MSNBC carries a piece on hotel chain efforts to move bookings to their own websites and away from the likes of Orbitz and Expedia.
The piece cites the trend to refuse to honor elite benefits on third party bookings and to offer ‘best rate guarantees’ for bookings made on their proprietary sites. It doesn’t evaluate those guarantees for fine print and ease of processing claims, however.
The stakes are huge:
- PricewaterhouseCoopers estimated that the Web last year generated an extra $715 million in hotel business. But increased price competition spurred by the Web cost hoteliers $2 billion in potential revenue, meaning the Web on the whole cost hoteliers about $1.3 billion in revenue.
And the shortfall for hoteliers is growing, said PWC analyst Bjorn Hanson. “There is no question that we are losing the battle,” Starwood Hotels and Resorts Worldwide President and Chief Operating Officer Robert Cotter said, pointing to deals that gave the Web merchants 18 percent to 30 percent of revenue for a room sold mid-week.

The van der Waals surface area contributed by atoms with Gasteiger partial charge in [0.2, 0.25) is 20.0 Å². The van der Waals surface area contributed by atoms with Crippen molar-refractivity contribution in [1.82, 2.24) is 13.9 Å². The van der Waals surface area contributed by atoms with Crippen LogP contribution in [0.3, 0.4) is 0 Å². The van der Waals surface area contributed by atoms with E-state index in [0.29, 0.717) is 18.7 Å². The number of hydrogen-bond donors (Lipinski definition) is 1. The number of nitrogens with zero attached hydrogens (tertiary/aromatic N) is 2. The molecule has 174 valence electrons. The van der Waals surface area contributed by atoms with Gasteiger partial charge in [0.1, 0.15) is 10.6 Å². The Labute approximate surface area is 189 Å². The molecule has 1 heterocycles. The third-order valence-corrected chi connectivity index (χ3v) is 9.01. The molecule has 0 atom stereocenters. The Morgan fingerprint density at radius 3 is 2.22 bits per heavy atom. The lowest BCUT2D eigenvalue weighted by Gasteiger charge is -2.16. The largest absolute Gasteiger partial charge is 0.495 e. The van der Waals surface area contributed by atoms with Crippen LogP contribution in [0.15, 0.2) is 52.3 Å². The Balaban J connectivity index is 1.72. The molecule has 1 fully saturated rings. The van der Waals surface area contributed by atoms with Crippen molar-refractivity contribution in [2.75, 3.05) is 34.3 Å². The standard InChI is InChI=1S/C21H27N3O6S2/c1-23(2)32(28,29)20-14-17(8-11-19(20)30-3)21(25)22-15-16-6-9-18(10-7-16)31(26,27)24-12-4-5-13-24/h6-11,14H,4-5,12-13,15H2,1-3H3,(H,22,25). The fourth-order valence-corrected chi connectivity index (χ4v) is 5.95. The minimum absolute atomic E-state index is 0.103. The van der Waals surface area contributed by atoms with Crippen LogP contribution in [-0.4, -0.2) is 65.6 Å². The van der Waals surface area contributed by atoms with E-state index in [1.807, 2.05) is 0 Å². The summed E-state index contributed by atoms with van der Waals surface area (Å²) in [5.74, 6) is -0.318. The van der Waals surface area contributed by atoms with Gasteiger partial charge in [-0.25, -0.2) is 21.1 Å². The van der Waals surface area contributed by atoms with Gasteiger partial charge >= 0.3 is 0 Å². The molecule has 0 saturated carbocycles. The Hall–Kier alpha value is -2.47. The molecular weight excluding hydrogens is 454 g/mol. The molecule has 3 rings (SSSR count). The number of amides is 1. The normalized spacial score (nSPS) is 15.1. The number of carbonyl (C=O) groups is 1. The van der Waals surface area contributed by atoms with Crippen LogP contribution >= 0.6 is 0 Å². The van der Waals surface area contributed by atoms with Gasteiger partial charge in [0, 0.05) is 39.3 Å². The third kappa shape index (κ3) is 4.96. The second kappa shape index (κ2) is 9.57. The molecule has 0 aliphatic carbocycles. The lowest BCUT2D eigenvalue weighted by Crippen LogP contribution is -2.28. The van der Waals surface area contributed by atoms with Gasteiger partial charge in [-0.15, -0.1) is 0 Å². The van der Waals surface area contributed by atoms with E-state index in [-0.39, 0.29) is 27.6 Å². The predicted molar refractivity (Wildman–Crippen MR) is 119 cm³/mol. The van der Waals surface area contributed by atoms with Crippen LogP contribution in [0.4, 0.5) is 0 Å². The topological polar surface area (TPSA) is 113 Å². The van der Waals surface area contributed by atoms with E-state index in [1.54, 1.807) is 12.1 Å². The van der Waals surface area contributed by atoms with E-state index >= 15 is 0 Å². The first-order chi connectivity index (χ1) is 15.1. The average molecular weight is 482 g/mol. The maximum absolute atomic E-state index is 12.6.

He predicted that 75 percent of hotel travel would be on line within 3 to 5 years and that the changes in loyalty programs and better company-owned sites could retain customers. Only about 10 percent of hotels were booked online last year, according to PWC.